|Cr Anne Salt addressing the meeting.|
COUNCILLOR Anne Salt told last month’s Derwent Valley Council meeting of her disappointment at having had a code of conduct complaint made against her last year, particularly as she had received no training at that point.
The subsequent investigation resulted in Cr Salt receiving a caution for failing to declare a conflict of interest, although several other complaints against her were dismissed.
Mr Len Butterworth had alleged that Cr Salt had failed to declare a conflict of interest at council meetings last June and July, stemming from her involvement with the Friends of Willow Court.
Cr Salt had been elected in March 2018 following the resignation of Cr Damian Bester and attended her first council meeting in May. At its meeting in June, the council considered expressions of interest received for the use of the Willow Court site, and at the July meeting it received and approved a calendar of events to be conducted at Willow Court by the Friends group.
The April and May 2018 minutes of the Friends of Willow Court show that the group had made two budget submissions to the council as well as an expression of interest application. Mrs Salt was the group’s chairwoman until September 2018 and is now its secretary.
“I am disappointed that I ended up with a code of conduct complaint against me in my first few weeks of being on council, particularly as I had no training at that point,” Cr Salt told last month’s council meeting after the Code of Conduct Panel’s determination was tabled.
“I didn’t have a pecuniary interest in the matter and I didn’t know that I should have left the room but someone in the gallery was of the opinion that I should have,” Cr Salt said. “The result is that I have been issued with a caution. This was a minor infringement, but it is a reminder that all councillors have to be mindful of the fact and declare an interest in matters to be discussed.
“Those of us who recently attended training know that we need to look out for each other while we are learning our role as there is a lot to take in. At the time of the closed meeting where the matter was discussed, I was surrounded by councillors who had all been on council for three or more years but not the mayor or any of the others present advised me that I should have removed myself from the room.
“As this was a closed meeting and I could have declared my interest … at that time time, out of hearing of the public, I can only assume that someone informed the member of the public that I had not left the room and I will certainly make sure that never happens to my colleagues.”
Mayor Ben Shaw said Cr Salt was certainly right “that things should not leave the closed meeting room.”
Cr Julie Triffett congratulated Cr Salt “on being exonerated by the code of conduct panel” and said it “floored her” to think the complaint had arisen from a closed council meeting. “It is $70 to lodge a complaint under the Code of Conduct and it depends on how long the complaint goes for as to how much it costs the council,” Cr Triffett said.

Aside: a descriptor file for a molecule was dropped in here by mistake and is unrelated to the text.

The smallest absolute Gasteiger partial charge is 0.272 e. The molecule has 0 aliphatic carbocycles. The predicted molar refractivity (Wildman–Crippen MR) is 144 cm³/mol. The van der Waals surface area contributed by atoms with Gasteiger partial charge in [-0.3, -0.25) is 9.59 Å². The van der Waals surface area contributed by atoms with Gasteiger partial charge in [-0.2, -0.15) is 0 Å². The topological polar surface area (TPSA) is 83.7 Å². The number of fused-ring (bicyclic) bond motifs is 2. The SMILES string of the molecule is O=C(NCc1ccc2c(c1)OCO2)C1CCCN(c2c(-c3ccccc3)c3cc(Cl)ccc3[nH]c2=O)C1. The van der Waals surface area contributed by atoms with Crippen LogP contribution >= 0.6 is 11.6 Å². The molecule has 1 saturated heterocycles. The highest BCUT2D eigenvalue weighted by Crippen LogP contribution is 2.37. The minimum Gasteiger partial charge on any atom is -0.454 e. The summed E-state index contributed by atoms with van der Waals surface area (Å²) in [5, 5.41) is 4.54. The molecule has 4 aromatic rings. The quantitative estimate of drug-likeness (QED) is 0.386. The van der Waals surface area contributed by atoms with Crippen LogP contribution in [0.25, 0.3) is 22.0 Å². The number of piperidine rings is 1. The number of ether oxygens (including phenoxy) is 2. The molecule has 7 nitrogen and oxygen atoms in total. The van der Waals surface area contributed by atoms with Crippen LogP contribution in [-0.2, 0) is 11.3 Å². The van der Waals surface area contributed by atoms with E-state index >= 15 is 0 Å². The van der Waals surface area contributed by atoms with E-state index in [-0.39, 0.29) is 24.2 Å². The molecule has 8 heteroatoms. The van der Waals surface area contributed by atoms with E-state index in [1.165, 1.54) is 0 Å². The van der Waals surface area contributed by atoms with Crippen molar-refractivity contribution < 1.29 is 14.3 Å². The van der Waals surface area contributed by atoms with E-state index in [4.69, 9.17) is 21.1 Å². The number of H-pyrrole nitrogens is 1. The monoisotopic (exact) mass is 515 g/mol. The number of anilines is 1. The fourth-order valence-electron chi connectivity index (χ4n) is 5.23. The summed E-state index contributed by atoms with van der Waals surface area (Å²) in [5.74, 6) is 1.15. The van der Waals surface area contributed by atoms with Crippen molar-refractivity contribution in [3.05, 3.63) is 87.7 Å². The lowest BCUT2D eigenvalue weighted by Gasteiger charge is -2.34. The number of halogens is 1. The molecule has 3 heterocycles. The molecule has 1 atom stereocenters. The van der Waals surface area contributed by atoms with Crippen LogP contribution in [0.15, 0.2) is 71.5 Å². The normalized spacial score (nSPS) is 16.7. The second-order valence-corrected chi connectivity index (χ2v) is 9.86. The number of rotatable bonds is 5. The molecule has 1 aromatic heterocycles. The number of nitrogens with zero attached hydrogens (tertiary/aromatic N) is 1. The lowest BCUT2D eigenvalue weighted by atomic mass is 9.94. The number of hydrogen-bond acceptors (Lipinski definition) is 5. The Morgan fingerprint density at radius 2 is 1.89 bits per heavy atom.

From the public gallery, Len Butterworth objected to Cr Triffett’s comment and pointed out that Cr Salt had not been exonerated, but had been found guilty. Cr Shaw asked Mr Butterworth to refrain from commenting while councillors were trying to conduct a meeting.
In their seven-page report, Code of Conduct Panel chairwoman Jill Taylor, legal member Richard Grueber and lay member Rob Winter noted that Mr Butterworth had alleged that Cr Salt had failed to declare a conflict of interest resulting from her involvement with the Friends of Willow Court when Willow Court was discussed at a closed council meeting on June 21, 2018, and an open council meeting on July 19.
The panel dismissed Mr Butterworth’s complaints in relation to decision making and use of office, but upheld parts of his complaint about conflict of interest. “Cr Salt told the hearing that she has been a member of the Friends of Willow Court since approximately 2012, long before she was elected to council in April 2018 (sic).
“Cr Salt’s opinion that she did not have to declare a conflict of interest in relation to Willow Court was based on the fact that she believed she did not hold a pecuniary interest. However … in keeping with transparency and honesty, a councillor must declare actual, potential or perceived conflicts of interest at any meetings.
“Conflict of interest is not restricted to pecuniary interests. Clearly her involvement in the committee ‘Friends of Willow Court’ over several years is an actual conflict of interest insofar as this matter is listed on any council meeting agenda. As such, Cr Salt should have declared her interest. By limiting her consideration of potential conflicts of interest to pecuniary interests and consequently failing to declare her interest she failed to exercise reasonable judgement contrary to sub-section 4.”
The panel acknowledged that Cr Salt had been a councillor for only a short period at the time of the complaint. “Nevertheless, it is beholden on councillors to inform themselves on the role and responsibilities of a councillor, including the code of conduct required. In this instance the panel determines that Cr Salt should be issued with a caution in relation to this complaint,” the report said.